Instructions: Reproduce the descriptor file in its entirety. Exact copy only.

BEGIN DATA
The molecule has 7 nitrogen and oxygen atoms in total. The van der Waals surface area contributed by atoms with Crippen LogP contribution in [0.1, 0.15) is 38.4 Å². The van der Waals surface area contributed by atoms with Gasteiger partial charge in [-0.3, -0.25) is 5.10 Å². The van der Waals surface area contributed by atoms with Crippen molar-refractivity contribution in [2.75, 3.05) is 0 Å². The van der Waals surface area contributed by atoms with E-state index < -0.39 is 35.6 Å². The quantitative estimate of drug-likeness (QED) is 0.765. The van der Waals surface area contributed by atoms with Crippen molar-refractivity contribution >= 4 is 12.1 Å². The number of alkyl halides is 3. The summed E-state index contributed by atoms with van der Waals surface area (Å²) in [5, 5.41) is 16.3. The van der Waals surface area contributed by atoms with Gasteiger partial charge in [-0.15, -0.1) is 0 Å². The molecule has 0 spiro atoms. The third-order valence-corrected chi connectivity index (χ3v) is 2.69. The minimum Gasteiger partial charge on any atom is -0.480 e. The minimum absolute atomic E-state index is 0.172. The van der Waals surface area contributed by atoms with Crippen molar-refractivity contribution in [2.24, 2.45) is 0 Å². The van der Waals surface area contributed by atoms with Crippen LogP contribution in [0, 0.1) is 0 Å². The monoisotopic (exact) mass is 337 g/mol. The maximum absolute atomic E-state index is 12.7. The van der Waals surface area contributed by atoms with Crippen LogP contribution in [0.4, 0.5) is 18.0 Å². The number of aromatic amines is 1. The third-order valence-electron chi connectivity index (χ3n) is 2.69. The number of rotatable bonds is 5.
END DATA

The molecule has 7 nitrogen and oxygen atoms in total. The van der Waals surface area contributed by atoms with Crippen LogP contribution in [0.1, 0.15) is 38.4 Å². The van der Waals surface area contributed by atoms with Gasteiger partial charge in [-0.3, -0.25) is 5.10 Å². The van der Waals surface area contributed by atoms with Crippen molar-refractivity contribution in [2.75, 3.05) is 0 Å². The van der Waals surface area contributed by atoms with E-state index < -0.39 is 35.6 Å². The quantitative estimate of drug-likeness (QED) is 0.765. The van der Waals surface area contributed by atoms with Crippen molar-refractivity contribution >= 4 is 12.1 Å². The number of alkyl halides is 3. The summed E-state index contributed by atoms with van der Waals surface area (Å²) in [5, 5.41) is 16.3. The van der Waals surface area contributed by atoms with Gasteiger partial charge in [-0.15, -0.1) is 0 Å². The molecule has 0 spiro atoms. The third-order valence-corrected chi connectivity index (χ3v) is 2.69. The minimum Gasteiger partial charge on any atom is -0.480 e. The minimum absolute atomic E-state index is 0.172. The van der Waals surface area contributed by atoms with Crippen molar-refractivity contribution in [2.24, 2.45) is 0 Å². The van der Waals surface area contributed by atoms with Crippen LogP contribution in [0, 0.1) is 0 Å². The monoisotopic (exact) mass is 337 g/mol. The maximum absolute atomic E-state index is 12.7. The van der Waals surface area contributed by atoms with Crippen LogP contribution in [0.4, 0.5) is 18.0 Å². The number of aromatic amines is 1. The third-order valence-electron chi connectivity index (χ3n) is 2.69. The number of rotatable bonds is 5.